There are plenty of entrepreneurs who would cringe at the thought of operating a business that’s focused as much on the greater good as it is on generating revenue. But here in the City of Good Neighbors, Buffalo boasts its fair share of businesses that are proving it’s possible to be both socially conscious and profitable.
Take, for instance, Urban Fruits and Veggies, which veteran businesswoman Allison DeHonney created in 2013 to address the critical issue of food deserts in Buffalo. Four years later, the company continues to grow, literally—it has an urban garden on the city’s East Side—and figuratively.
While Urban Fruits and Veggies has its own unique mission, it’s one of a growing number of new businesses in Western New York focused on the greater good.
The approach these startups have taken appears to be paying off. Here’s a closer look at what Urban Fruits and Veggies, as well as two other startups, are doing to, well, do their part.
Growing people, food and communities
The idea for Urban Fruits and Veggies actually wasn’t DeHonney’s. A leader in city government who was familiar with DeHonney’s business acumen and lifelong dedication to healthy living and eating approached her about taking on the startup.
“I took a few months to do some research and thought that I could build a business with a social conscious, one that has a triple bottom line business model, meaning it’s good for the community, good for the environment, and revenue generating,” said DeHonney.
“With all of my research, I honestly underestimated the magnitude of the work and the impact Urban Fruits and Veggies could have on the community, and I’m glad that I did,” she added.
Urban Fruits and Veggies has helped mitigate Buffalo’s food desert problem through a mobile farmers market that brings fresh, locally grown produce to residents in low-income neighborhoods. In addition, the company supports the farm-to-table movement by supplying a number of local restaurants, and hosts community events to educate people about eating healthy.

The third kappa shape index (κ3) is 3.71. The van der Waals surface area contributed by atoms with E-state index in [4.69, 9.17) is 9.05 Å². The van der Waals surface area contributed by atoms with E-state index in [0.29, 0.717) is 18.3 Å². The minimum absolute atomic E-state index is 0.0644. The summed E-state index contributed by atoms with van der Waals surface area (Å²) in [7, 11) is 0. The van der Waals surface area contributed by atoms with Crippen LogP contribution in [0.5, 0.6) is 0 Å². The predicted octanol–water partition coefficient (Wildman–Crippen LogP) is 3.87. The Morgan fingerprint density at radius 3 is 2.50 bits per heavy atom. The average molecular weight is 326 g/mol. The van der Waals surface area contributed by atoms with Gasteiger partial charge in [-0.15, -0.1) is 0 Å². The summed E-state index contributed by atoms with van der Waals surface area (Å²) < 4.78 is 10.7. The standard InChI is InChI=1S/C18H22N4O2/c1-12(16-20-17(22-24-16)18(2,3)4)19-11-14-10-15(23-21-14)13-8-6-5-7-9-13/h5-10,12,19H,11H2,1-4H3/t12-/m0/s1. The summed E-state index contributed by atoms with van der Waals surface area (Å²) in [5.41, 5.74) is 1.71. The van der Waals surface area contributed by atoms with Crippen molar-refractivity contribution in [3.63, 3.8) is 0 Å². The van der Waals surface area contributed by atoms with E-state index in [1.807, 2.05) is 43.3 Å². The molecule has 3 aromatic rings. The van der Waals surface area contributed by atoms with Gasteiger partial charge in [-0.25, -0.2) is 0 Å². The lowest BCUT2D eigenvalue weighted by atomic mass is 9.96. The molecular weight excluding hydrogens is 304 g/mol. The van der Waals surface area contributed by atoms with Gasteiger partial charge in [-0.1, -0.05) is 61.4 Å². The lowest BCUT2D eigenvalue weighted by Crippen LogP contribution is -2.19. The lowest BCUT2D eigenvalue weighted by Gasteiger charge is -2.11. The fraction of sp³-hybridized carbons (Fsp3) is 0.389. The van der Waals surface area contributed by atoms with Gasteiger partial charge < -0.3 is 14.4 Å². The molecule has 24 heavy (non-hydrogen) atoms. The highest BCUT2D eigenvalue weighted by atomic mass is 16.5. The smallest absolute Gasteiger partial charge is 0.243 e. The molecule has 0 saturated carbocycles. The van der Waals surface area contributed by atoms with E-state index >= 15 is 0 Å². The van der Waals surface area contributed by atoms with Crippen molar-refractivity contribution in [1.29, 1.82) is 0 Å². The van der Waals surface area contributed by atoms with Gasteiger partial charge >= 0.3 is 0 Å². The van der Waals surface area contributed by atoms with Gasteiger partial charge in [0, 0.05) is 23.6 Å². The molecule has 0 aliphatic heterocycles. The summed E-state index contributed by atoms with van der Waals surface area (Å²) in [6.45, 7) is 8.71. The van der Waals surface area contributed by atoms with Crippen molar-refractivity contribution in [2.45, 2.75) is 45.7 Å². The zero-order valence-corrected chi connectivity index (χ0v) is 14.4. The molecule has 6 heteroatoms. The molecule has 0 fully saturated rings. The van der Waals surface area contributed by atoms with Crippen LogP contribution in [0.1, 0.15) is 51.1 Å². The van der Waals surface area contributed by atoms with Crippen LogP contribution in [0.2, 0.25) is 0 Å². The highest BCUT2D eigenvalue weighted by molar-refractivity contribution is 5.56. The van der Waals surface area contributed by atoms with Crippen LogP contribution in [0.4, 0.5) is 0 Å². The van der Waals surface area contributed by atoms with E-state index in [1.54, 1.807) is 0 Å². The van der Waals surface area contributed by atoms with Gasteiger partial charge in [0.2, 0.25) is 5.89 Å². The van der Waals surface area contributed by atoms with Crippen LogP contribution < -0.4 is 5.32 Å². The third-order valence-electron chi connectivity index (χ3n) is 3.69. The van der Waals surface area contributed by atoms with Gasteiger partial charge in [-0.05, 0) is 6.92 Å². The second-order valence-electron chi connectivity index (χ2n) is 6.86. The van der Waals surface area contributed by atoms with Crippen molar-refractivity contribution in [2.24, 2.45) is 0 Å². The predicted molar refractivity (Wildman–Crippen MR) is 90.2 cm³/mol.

“The biggest reward will be if we start to see decreases in childhood and adult obesity, and in incidents of diabetes and hypertension,” she said. “If Urban Fruits and Veggies can play any part in the reduction of these numbers, then we have done our job.”
“Sweating it forward”
When fitness instructors Amanda Moses, Rachel McCrone, and Colleen Kirk decided to open Revolution Indoor Cycling in a small carriage house on Delaware Avenue in Buffalo in 2014, they did so with the mindset that their facility would do more than just offer spinning classes. They wanted Revolution to be a welcoming gym that merged fitness with public service, networking, and social life.
“At the heart of Revolution, we wanted to create a place for others, as well as ourselves, that encourages us all to be our best self. Physical wellness is a very big part of that, but so is building strong and healthy relationships,” said Moses.
Revolution frequently pairs public spinning classes with volunteer events, and has donated proceeds from special fitness classes to several local organizations, including Girls on the Run, Ronald McDonald House, and Ride for Roswell.
“We like to call it ‘Sweating it Forward’ and it benefits all of us,” Moses said.
Recently, a Revolution client who was born and raised in Texas asked if the gym could help raise money for her friends and family devastated by Hurricane Harvey. Revolution’s owners pitched in, and even got a few other local fitness studios and shop owners to donate a percentage of their sales from a particular day.
The community has responded as well. Revolution now occupies a larger space at 1716 Main St., Buffalo, and has a staff of 12.
Moses said the team is just happy to be a part of a caring community. “We have seen such a robust community of socially-conscious businesses in our region.”
Tapping water from trees
Asarasi Sparkling Tree Water is a company that just might epitomize the concept of the socially conscious startup.
As the story goes, in 2008, Asarasi CEO Adam Lazar was visiting maple farms in Vermont with his young daughter. Lazar watched in shock as maple producers discarded thousands of gallons of sap water from which the maple sugar molecules had been removed.
There had to be a way, he thought, to repurpose all this unused sap water. His company has done just that. Asarasi Sparkling Tree Water has pioneered a way to access vast amounts of pure, drinkable water from a plant-based source, making it the first certified USDA organic bottled water.
“Asarasi has the potential to replace the entire bottled water industry as we know it at the same price consumers pay today for bottled water,” Lazar said in an interview on the website of 43North, a business competition made possible through New York Gov. Andrew Cuomo’s Buffalo Billion program.
Asarasi was a finalist in last year’s 43North competition. Now, the product can be purchased in stores and restaurants across the Northeast.
Demand for organic water is significant, Asarasi Chief Marketing Officer Brian Pare points out, citing a recent Mintel study, which found that 25 percent of Americans want the product.
“Consumers are searching for healthy, sustainable bottled beverages that they can trust and that don’t harm the environment,” Pare said, adding that the ability to make a difference is what drives the company.
“This is a product that can help impact the future of drinkable water scarcity all over the world,” he said.